Random Choice

Bob Ippolito

October 2013

Why this talk?

  • I wrote an ad server in Erlang
  • Randomized algorithms are useful for ad serving
  • They have other fun applications too

Erlang's random module

  • Wichmann-Hill AS183 algorithm from 1982
  • … designed for 16 bit computers with limited arithmetic
  • It has poor results and you probably shouldn't use it
  • Consider the crypto module
  • … or a third party library (sfmt-erlang)
  • Despite this, I will use random for the examples

Fair coin

  • uniform() returns a float
  • 0.0X < 1.0
  • heads when X < 0.5
  • tails otherwise

Fair coin

0.0 0.5 1.0 0 Heads 0 Tails

X =

○ (heads), X < 0.5

● (tails), X ≥ 0.5

Die roll

  • uniform(N) returns an integer 1XN
  • Also easy to implement with uniform()
uniform(N) ->
    1 + trunc(N * uniform()).

Die roll

1 2 3 4 5 6 0 0 0 0 0 0

X =

Random selection without replacement

  • Choice removed from future selections
  • Shuffle a list (very slowly)
  • Simulate a deck of cards
  • Choose a name from a hat

Random selection without replacement

choose(L) ->
  Nth = random:uniform(length(L)) - 1,
  {H, [Choice | T]} = lists:split(Nth, L),
  {Choice, H ++ T}.

Random selection without replacement

Weighted selection without replacement

  • Weights are not always uniform
  • Unfair dice, ad selection, sporting events…

Weighted selection without replacement

%% {sum(Weight), [{Key, Weight}, …]}
wselect(N, {Sum, Pairs}) when N =< Sum ->
  wselect(N, {Sum, Pairs}, []).

wselect(N, L, {S, [H={K, W} | T]}, Acc) ->
  case N - W of
    N1 when N1 > 0 ->
      wselect(N1, T, [H | Acc]);
    _ ->
      {K, {S - W, lists:reverse(Acc, T)}}
  end.

Random selection with replacement

  • Does not change list
  • Similar to rolling a die
choose(L) ->
  Nth = random:uniform(length(L)) - 1,
  lists:nth(Nth, L).

Random selection with replacement

Weighted selection, naive

  • With replacement, weight can be implemented simply
  • Just add the item to the list multiple times
  • [a, a, a, b, c, d]
  • 50% a, ~16.6% b, …

Weighted selection with replacement

Optimizing for memory

  • Naive solution uses a lot of memory
  • Can do better by counting each unique choice
  • Tradeoff - it's harder to seek to Nth choice
{6, [ {a, 3}
    , {b, 1}
    , {c, 1}
    , {d, 1} ]}

Alias method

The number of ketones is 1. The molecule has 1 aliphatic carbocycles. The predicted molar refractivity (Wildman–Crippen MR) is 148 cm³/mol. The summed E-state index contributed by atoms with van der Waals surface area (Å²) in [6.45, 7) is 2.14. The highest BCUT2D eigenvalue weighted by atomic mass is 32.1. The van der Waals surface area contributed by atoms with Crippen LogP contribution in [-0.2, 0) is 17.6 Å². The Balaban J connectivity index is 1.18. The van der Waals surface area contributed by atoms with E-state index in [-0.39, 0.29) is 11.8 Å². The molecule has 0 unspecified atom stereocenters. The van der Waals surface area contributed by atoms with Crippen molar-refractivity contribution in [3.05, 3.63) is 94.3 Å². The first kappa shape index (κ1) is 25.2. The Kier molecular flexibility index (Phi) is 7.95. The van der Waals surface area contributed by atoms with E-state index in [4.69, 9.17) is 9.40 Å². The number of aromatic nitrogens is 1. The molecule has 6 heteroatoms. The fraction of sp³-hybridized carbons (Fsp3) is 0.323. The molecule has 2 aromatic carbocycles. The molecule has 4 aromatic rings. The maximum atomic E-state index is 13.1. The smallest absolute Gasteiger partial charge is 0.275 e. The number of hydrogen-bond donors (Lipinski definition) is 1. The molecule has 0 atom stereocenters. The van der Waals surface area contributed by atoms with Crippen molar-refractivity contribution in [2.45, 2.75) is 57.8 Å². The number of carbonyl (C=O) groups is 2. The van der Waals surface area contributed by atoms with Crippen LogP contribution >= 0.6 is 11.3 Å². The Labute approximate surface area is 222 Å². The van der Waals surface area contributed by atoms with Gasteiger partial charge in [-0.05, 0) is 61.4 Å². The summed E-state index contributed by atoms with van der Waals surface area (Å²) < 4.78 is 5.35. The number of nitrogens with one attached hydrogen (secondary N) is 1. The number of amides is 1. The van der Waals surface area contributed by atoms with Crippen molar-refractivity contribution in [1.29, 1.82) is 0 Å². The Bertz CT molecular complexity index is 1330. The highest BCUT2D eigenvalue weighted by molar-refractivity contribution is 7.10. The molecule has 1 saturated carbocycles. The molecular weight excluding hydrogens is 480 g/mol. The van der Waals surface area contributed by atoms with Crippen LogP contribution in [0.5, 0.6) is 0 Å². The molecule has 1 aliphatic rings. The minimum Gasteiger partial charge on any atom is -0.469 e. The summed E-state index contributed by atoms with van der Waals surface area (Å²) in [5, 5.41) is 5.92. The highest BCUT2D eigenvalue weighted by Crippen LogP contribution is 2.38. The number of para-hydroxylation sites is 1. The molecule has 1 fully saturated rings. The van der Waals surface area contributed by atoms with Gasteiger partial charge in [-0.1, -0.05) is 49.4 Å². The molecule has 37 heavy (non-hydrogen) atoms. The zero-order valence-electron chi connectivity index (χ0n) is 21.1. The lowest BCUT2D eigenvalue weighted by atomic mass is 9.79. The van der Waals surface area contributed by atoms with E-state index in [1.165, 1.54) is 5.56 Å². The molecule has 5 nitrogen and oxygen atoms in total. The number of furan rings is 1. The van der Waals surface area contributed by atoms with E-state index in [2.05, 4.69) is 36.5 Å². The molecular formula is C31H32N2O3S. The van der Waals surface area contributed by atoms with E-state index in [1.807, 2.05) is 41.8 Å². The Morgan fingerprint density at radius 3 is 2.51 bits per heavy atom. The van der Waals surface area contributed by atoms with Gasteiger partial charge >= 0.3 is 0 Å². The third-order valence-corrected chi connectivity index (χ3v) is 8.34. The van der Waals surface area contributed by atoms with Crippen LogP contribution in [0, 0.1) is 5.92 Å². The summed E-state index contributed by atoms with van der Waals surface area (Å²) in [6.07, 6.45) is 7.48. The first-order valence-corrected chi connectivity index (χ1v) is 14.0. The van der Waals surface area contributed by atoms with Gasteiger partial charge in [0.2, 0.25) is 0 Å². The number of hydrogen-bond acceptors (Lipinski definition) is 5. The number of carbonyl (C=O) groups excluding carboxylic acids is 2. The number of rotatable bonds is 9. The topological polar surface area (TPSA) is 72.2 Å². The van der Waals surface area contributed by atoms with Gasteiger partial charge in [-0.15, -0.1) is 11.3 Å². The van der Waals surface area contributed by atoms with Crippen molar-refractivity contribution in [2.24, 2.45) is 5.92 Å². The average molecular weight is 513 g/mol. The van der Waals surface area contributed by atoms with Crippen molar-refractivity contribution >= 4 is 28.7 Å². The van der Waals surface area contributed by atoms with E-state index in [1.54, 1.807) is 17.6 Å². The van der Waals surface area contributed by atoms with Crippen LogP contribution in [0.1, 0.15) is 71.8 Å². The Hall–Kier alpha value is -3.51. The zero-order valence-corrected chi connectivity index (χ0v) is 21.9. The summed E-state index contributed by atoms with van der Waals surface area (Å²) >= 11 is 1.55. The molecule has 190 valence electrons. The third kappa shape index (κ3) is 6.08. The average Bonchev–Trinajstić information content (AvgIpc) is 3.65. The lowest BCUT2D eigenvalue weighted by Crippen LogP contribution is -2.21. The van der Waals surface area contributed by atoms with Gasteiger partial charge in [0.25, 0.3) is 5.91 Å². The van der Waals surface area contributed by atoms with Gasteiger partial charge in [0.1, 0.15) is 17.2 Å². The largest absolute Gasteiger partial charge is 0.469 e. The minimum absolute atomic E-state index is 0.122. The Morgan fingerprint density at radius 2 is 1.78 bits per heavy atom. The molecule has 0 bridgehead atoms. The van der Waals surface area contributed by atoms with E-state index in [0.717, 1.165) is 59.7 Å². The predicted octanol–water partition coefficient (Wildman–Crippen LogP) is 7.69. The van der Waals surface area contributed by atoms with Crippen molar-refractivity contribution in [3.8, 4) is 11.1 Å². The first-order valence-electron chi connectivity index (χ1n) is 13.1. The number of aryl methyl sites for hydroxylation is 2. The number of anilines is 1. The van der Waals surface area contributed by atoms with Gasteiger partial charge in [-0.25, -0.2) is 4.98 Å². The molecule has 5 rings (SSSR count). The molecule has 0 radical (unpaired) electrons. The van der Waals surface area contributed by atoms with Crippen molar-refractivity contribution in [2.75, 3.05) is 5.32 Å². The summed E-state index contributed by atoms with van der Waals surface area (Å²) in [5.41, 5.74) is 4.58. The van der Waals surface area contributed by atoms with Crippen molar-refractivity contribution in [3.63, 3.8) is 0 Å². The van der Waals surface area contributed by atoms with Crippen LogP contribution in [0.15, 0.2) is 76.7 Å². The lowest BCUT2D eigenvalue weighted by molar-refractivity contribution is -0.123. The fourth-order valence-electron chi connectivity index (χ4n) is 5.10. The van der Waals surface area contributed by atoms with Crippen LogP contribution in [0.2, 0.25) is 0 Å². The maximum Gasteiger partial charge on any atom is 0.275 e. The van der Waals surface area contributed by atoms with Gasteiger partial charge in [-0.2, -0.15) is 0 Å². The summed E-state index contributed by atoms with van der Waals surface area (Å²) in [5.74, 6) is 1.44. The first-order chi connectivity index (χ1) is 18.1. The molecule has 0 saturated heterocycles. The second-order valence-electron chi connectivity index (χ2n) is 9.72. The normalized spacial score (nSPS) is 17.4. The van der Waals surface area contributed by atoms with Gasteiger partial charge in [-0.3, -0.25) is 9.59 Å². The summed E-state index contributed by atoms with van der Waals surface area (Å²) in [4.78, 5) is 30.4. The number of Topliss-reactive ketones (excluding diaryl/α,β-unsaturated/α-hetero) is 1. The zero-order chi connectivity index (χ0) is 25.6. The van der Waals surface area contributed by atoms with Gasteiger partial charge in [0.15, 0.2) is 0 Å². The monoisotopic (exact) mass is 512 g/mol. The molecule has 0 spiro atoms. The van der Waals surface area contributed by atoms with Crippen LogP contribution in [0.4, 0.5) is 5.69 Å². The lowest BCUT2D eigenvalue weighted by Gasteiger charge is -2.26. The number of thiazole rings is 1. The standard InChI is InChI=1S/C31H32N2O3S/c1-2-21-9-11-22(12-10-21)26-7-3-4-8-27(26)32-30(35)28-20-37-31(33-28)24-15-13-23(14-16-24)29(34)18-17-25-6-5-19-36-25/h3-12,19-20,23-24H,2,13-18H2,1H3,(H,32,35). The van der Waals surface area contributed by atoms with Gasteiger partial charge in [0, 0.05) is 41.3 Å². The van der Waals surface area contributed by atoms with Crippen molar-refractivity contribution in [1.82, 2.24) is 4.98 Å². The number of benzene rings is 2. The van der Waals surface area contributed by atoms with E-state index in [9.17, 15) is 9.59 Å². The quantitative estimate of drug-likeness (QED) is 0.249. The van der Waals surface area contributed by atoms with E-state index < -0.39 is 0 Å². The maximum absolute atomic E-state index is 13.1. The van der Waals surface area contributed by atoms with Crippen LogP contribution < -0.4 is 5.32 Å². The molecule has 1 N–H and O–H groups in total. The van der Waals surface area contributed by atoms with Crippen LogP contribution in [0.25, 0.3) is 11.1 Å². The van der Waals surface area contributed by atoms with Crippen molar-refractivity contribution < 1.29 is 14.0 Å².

• Create N coins, one for each unique choice
  • Choose coin (by die roll), then flip weighted coin
  • Uses O(n) memory, has O(1) selection!
  • Can initialize in O(n) time (Vose)
  • Algorithm doesn't fit on slide :(

Alias method

Die:

Coin:

head tail
a 1 undefined
b a
c a
d a

Handling updates

  • For our IRC bot, the choices update for every word of text
  • Alias method is O(n) to update
  • High O(n) garbage, no sharing at all
  • Hard problem to solve with Erlang's purely functional data structures

Using a tree

  • Can build a tree for efficient updates
  • Fast O(log n) updates
  • Low O(log n) garbage, good sharing
  • Slow O(n) seeks, since sort is by key

Sorted list

  • Seems to be a good compromise between speed and memory (in Erlang)
  • Highest weights first
  • Highest weights are most likely to be updated
  • Worst case O(n) for every operation
  • But very good common case is near head of the list

Sorted list

Key  Weight
0 0

Markov chain

  • Finite state space
  • Present, future, and past states are independent
  • Graph where edges represent probability for state change

Andrey Andreyevich Markov

Андре́й Андре́евич Ма́рков
Андре́й Андре́евич Ма́рков

Two-state Markov Chain

Markov Chains for Text

  • State transitions are from one word to the next
  • Use special tokens for start and stop
  • One weighted random selection data structure per word (and start)

Markov Text Generator

Questions?

Slides

http://bob.ippoli.to/random_choice_2013/

Source

github.com/etrepum/random_choice_2013

Email

[email protected]

Twitter

@etrepum